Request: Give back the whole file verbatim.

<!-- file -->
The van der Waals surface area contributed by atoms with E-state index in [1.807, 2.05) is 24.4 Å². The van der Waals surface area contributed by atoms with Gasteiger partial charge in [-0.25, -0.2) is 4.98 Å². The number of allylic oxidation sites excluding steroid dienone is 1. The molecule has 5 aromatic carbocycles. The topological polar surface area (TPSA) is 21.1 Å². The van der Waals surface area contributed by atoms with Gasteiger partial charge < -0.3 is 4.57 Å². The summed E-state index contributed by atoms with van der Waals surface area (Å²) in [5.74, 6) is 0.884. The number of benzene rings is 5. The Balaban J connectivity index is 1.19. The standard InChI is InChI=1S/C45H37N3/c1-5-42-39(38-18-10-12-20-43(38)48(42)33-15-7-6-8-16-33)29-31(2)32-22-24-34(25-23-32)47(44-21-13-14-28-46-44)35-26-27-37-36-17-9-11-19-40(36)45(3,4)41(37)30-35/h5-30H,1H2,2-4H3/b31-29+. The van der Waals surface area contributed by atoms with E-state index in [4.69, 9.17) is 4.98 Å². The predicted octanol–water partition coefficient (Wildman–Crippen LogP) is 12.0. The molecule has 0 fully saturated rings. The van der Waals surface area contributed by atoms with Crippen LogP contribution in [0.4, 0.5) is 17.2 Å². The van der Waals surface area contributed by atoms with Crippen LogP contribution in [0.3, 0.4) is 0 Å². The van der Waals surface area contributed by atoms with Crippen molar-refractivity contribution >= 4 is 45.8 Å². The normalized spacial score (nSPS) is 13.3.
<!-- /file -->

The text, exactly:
The van der Waals surface area contributed by atoms with E-state index in [1.807, 2.05) is 24.4 Å². The van der Waals surface area contributed by atoms with Gasteiger partial charge in [-0.25, -0.2) is 4.98 Å². The number of allylic oxidation sites excluding steroid dienone is 1. The molecule has 5 aromatic carbocycles. The topological polar surface area (TPSA) is 21.1 Å². The van der Waals surface area contributed by atoms with Gasteiger partial charge < -0.3 is 4.57 Å². The summed E-state index contributed by atoms with van der Waals surface area (Å²) in [5.74, 6) is 0.884. The number of benzene rings is 5. The Balaban J connectivity index is 1.19. The standard InChI is InChI=1S/C45H37N3/c1-5-42-39(38-18-10-12-20-43(38)48(42)33-15-7-6-8-16-33)29-31(2)32-22-24-34(25-23-32)47(44-21-13-14-28-46-44)35-26-27-37-36-17-9-11-19-40(36)45(3,4)41(37)30-35/h5-30H,1H2,2-4H3/b31-29+. The van der Waals surface area contributed by atoms with E-state index in [4.69, 9.17) is 4.98 Å². The predicted octanol–water partition coefficient (Wildman–Crippen LogP) is 12.0. The molecule has 0 fully saturated rings. The van der Waals surface area contributed by atoms with Crippen LogP contribution in [0.4, 0.5) is 17.2 Å². The van der Waals surface area contributed by atoms with Crippen LogP contribution in [0.3, 0.4) is 0 Å². The van der Waals surface area contributed by atoms with Crippen molar-refractivity contribution >= 4 is 45.8 Å². The normalized spacial score (nSPS) is 13.3.